China’s oil imports from Iran amounted to 874,000 barrels per day on the eve of U.S. sanctions being re-declared in August 2018. The last record available showing China’s oil purchases from Iran were 803,000 barrels per day. Comparatively, the amount of oil purchased from China in January 2018 amounted to 304.5 million barrels per day, up 32.2 percent from the 229.9 million barrels purchased in the whole of the 2017 period, thus growth in trade was on a steady course.
Despite sanctions, China is expected to remain Iran’s largest oil customer, as Beijing has consistently said that trade ties between the two countries will continue despite sanctions, China being one of the few countries with the clout to remain unaffected by U.S. sanctions against cooperation.
Iran is likely to step up its efforts to maintain its economic and political ties with China and will strive against China to safeguard its multiple interests against the looming crisis. Beijing will likely continue its economic engagement with Tehran to pursue well-needed oil supplies. This will likely be coupled with political engagement with Tehran aimed at mitigating Washington’s desire to punish Chinese firms.
Of course, it is possible for Iran to sell as much as 100,000 to 200,000 barrels per day through smaller operators that do not interact with the United States and thereby would not be directly affected by sanctions. During the last round of sanctions, this was provided by many Malaysian companies active in Iran, taking shipments from hidden storehouses. Iran is likely to sell 500,000-600,000 barrels this way but may not be able to have a regular customer who can regularly redeem these supplies. Part of this regard payment, if Iran exports oil to China, it cannot take its money.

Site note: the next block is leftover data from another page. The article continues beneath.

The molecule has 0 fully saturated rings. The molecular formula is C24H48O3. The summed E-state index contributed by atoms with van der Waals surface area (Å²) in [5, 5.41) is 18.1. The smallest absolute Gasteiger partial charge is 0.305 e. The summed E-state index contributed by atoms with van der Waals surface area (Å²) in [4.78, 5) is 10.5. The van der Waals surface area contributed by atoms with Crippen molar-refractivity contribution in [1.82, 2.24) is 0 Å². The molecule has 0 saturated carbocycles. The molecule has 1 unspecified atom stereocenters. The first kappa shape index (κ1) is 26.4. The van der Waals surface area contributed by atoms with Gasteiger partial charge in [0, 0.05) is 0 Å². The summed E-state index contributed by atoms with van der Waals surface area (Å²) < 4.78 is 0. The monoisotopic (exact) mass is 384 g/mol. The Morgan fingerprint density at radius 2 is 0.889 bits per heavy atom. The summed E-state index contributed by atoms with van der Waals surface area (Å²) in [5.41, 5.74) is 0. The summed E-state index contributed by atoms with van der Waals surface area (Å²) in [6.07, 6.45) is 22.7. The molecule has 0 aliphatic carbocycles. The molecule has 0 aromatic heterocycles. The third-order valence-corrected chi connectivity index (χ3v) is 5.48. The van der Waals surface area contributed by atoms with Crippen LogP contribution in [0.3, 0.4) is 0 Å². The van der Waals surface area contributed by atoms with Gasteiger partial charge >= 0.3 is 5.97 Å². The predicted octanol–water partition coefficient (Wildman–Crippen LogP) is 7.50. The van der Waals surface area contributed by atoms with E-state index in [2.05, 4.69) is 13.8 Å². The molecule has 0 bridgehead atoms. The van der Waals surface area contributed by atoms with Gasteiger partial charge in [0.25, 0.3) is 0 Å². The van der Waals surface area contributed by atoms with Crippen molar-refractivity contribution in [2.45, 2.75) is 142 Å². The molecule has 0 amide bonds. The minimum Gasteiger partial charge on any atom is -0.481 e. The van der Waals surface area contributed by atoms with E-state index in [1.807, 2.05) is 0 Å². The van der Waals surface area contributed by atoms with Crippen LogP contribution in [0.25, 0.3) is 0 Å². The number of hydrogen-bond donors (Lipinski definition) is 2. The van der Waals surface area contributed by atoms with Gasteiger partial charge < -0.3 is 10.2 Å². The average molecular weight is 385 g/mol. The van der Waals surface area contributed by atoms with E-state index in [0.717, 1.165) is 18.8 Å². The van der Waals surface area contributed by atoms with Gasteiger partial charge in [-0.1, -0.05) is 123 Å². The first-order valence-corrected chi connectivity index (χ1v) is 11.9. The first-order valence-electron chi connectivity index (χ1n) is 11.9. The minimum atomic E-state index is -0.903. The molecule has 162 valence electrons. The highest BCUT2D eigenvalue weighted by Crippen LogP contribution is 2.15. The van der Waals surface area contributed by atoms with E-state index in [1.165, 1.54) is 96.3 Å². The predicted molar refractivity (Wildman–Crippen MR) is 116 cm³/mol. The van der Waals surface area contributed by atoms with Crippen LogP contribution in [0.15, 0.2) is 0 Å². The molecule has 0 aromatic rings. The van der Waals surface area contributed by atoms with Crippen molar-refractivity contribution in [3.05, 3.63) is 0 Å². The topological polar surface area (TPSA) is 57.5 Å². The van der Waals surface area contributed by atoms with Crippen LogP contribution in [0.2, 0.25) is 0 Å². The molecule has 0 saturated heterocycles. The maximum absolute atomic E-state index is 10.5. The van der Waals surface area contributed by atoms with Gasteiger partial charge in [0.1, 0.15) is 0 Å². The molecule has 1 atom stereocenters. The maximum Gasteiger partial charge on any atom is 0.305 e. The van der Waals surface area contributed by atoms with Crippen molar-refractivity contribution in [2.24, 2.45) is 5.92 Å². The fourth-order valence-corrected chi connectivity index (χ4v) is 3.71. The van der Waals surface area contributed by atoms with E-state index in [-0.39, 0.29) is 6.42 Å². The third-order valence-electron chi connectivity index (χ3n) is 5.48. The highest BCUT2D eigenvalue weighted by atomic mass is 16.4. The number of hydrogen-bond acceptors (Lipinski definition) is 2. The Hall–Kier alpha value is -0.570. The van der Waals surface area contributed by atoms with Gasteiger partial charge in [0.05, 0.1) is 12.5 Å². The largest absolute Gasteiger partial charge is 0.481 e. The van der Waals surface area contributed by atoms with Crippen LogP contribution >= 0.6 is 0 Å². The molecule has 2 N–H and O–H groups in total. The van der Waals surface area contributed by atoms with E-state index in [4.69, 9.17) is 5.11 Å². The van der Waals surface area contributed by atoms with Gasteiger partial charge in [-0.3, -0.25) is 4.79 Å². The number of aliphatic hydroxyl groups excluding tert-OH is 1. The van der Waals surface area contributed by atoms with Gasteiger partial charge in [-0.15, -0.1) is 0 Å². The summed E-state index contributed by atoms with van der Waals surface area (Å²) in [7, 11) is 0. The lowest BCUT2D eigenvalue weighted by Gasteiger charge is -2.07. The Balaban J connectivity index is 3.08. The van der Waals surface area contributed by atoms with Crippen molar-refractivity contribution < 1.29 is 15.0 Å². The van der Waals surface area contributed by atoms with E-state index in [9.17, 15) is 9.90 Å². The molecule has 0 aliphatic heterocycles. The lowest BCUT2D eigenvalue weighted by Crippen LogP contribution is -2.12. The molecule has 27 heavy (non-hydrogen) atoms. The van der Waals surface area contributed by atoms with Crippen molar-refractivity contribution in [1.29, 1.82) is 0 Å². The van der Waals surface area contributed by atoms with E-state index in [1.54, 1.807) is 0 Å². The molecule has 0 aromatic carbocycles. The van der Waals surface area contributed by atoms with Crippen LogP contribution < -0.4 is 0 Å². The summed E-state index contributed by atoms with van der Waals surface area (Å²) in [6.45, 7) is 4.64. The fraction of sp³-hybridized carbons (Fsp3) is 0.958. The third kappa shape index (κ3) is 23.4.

However, it may take money from smugglers. Iran’s problem is the export and receipt of money. India still owes much debt to Iran on this very basis. The Chinese account has just been settled for three months. Korea also still owes Iran from the previous boycott. It is likely that the latest round of sanctions will thus squeeze Iran’s purse even more effectively.
Iran can increase exports and production in spite of these limitations, but its main problem will be attracting foreign investors, which is rooted in U.S. sanctions: sanctions that prevent large multinational corporations from investing in Iran.
The repeated threats of U.S. officials to apply secondary sanctions against any country that continues their trade relations with Iran, such as the words of the head of the Iran’s Action Group, which was recently raised in response to China’s emphasis on maintaining economic relations with Tehran, has forced Washington to look further into maintaining its power to enforce the regime.
As one of the eight countries that Washington has given a six-month exemption clause to, China has been allowed to purchase 360,000 barrels of crude oil per day from Iran beyond the implementation of general sanctions. According to U.S. sources, the terms of the purchase and payment method have also been specified.
China purchased an average of 655,000 barrels of oil from Iran between January and September 2018. The United States has given eight countries, China, Greece, India, Japan, Italy, South Korea, Taiwan and Turkey, exemptions from import sanctions for six months. One of the reasons for this exemption was that these countries had significant amounts of Iranian oil in their energy baskets. China is set to continue oil imports after this time, however, and U.S. officials in August said they could not persuade China to stop importing Iranian oil, yet the Chinese have agreed not to increase their purchase from beyond the limits set by the six-month waiver.
The geopolitical importance of producing and exporting petrochemical products is that the industry generates added value because of gas processing and the creation of diverse products in different categories. In this way, it hampers the crude sale of energy resources and with the activity of production units, the cycle of petrochemical industries becomes more active, leading to economic growth and employment creation.